F-35 Pilots’ New Helmet

You’re looking at what may well be the helmet worn by the first F-35 Joint Strike Fighter pilots at the plane’s schoolhouse at Eglin Air Force Base, Fl. It’s the basis for BAE Systems’ alternate JSF helmet that is being developed due to issues with the plane’s futuristic — and kind of crazy — looking helmet made by Vision Systems International.

BAE’s brain bucket is based on the one used by Eurofighter Typhoon pilots.  However, for F-35,  BAE will remove the Typhoon’s display system — housed in the giant forward part of the helmet — and will replace it with a pair of night vision goggles and a single eyepiece showing Heads-Up Display-style info (shown below).

Now, VSI’s helmet was supposed to project HUD info — and most impressively — infrared imagery from the F-35’s Distributed Aperture System onto the pilots’ visors, giving them an almost bubble-like view around the aircraft in any weather ( the system would literally allow the pilot to look down and see below the aircraft.) However,  projecting very high-quality images onto the visor is proving difficult.

So, with the F-35 schoolhouse standing up, F-35-maker Lockheed Martin gave BAE a contract this week to quickly develop an alternate helmet that will provide Heads-Up Display and night vision should VSI’s helmet fail to be ready in the near future.

Pilots  “want the good picture that comes with the goggles that they’re used to seeing, that they’re comfortable with, that they’ve been flying with forever,” Paul Cooke, BAE’s director of business development for defense avionics told DT at the Association of the U.S. Army’s annual conference in Washington. “What we did for Joint Strike Fighter was, we took the same two part helmet [as the Typhoon’s], the same optical tracker, we took out all the electronics and the visor projection system — just gutted that out — put a goggle bracket on the front and we take this quantum sight and hang it down in front of the right eye. So, in daytime the goggles are off and you have a HUD and nighttime you put them on the helmet, flip the goggles down and because it sits between the eye and the back of the goggle tube, you get the symbology and you also have” night vision.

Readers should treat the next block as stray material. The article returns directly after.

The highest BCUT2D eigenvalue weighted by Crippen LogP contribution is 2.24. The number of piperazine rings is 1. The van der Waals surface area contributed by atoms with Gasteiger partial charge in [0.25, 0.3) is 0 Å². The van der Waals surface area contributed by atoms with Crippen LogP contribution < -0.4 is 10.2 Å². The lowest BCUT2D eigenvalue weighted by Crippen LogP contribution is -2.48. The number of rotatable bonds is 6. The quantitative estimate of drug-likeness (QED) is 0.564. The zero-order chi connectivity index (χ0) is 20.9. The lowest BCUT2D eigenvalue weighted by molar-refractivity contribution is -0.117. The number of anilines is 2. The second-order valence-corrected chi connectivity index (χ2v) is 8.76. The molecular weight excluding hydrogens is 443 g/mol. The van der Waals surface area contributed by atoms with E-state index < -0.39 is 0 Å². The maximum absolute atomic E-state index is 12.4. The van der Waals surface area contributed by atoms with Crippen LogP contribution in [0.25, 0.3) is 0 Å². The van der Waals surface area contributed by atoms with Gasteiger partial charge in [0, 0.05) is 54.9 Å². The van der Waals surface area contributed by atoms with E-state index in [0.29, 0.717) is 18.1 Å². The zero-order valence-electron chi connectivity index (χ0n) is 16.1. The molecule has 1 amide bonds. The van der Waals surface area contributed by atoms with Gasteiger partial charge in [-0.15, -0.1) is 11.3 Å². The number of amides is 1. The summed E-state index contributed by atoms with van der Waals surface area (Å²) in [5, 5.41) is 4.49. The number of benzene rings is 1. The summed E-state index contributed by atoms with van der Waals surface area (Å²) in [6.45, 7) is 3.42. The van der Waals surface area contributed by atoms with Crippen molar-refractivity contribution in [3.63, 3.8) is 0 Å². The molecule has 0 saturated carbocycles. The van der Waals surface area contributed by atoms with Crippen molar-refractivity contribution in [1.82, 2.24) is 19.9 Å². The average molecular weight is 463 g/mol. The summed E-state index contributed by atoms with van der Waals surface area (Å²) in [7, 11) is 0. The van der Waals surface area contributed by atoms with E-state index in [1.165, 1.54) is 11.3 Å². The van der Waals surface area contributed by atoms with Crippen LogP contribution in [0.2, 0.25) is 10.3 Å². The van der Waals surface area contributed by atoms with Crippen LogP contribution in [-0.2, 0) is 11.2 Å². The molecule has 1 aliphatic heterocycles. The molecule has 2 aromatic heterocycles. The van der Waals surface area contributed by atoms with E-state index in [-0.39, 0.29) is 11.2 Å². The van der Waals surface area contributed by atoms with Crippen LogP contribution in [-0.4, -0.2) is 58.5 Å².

“If you want an even bigger field of view you can have one” quantum sight in front of each eye, added Cooke.

“What we need today is the night vision goggles until the digital stuff catches up on the visual acuity side,” said Cooke.

DAS info could be added to the BAE helmet at a later date if it becomes the primary F-35 noggin protector.

Here’s BAE’s press release on the new helmet.

Click through the jump for pictures of the eyepiece and night vision goggles.

 

 

 

18 Comments on "F-35 Pilots’ New Helmet"

  1. Letsallbefriends | October 13, 2011 at 3:27 pm | Reply

    Surprised they’re having problems with this. Everything else has been going so well.

    All those billions and it still has to be saved by someone taking something off the shelf, gutting it out and sticking a bracket on the front.

  2. So is a pilot even going to be able to pull any serious G's wearing that thing?
    It looks awfully front/top heavy,
    I'd be concerned of pilots spraining their neck vertebrae during ACM training,…or are they going to limit the G-moves an F-35 can do,
    to the point a well-trained F-16 Agressor can turn inside the -35 and give 'em a taste of reality?

  3. Scrap the whole program, continue evolving the F-22 and invest in buying Silent Eagle and Block 60 and 70 F-16s…… Total waste of money. As far as the helmet why not continue developing the JHMCS…..

  4. We are reduced to cannibalizing parts from euro-fighters now ?
    ACM isnt a problem the F-35 electrical system give sway at 4G anyways.